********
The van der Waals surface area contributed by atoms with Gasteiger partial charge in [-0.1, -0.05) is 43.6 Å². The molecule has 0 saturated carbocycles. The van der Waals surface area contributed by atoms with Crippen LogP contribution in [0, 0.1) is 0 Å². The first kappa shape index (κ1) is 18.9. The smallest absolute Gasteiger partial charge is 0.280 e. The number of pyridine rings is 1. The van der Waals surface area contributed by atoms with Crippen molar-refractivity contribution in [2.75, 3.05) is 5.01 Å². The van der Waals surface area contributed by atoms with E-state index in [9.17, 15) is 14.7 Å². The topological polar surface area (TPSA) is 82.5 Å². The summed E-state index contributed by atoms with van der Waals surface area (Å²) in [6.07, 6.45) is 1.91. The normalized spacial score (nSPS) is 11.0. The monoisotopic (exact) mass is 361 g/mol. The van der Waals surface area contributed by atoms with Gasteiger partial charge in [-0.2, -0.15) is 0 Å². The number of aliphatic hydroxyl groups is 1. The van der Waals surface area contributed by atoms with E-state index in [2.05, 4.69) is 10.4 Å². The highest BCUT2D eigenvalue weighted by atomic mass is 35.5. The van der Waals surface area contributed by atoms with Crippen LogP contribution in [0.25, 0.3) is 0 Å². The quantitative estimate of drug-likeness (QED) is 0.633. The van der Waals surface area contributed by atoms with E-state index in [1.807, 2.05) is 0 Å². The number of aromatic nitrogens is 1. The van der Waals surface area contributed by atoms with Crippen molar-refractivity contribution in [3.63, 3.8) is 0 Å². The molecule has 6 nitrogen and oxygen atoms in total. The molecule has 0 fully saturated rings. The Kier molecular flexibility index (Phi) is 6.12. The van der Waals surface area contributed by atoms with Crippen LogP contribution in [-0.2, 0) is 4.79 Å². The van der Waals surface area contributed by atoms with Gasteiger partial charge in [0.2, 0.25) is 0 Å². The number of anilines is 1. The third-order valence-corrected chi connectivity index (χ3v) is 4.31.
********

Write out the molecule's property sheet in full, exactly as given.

The van der Waals surface area contributed by atoms with Gasteiger partial charge in [-0.1, -0.05) is 43.6 Å². The molecule has 0 saturated carbocycles. The van der Waals surface area contributed by atoms with Crippen LogP contribution in [0, 0.1) is 0 Å². The first kappa shape index (κ1) is 18.9. The smallest absolute Gasteiger partial charge is 0.280 e. The number of pyridine rings is 1. The van der Waals surface area contributed by atoms with Crippen molar-refractivity contribution in [2.75, 3.05) is 5.01 Å². The van der Waals surface area contributed by atoms with E-state index in [9.17, 15) is 14.7 Å². The topological polar surface area (TPSA) is 82.5 Å². The summed E-state index contributed by atoms with van der Waals surface area (Å²) in [6.07, 6.45) is 1.91. The normalized spacial score (nSPS) is 11.0. The monoisotopic (exact) mass is 361 g/mol. The van der Waals surface area contributed by atoms with Gasteiger partial charge in [-0.2, -0.15) is 0 Å². The number of aliphatic hydroxyl groups is 1. The van der Waals surface area contributed by atoms with E-state index in [2.05, 4.69) is 10.4 Å². The highest BCUT2D eigenvalue weighted by atomic mass is 35.5. The van der Waals surface area contributed by atoms with Crippen LogP contribution in [0.25, 0.3) is 0 Å². The quantitative estimate of drug-likeness (QED) is 0.633. The van der Waals surface area contributed by atoms with E-state index in [1.807, 2.05) is 0 Å². The number of aromatic nitrogens is 1. The van der Waals surface area contributed by atoms with Crippen molar-refractivity contribution in [3.63, 3.8) is 0 Å². The molecule has 6 nitrogen and oxygen atoms in total. The molecule has 0 fully saturated rings. The Kier molecular flexibility index (Phi) is 6.12. The van der Waals surface area contributed by atoms with Crippen LogP contribution in [-0.2, 0) is 4.79 Å². The van der Waals surface area contributed by atoms with Gasteiger partial charge in [0.2, 0.25) is 0 Å². The number of anilines is 1. The third-order valence-corrected chi connectivity index (χ3v) is 4.31.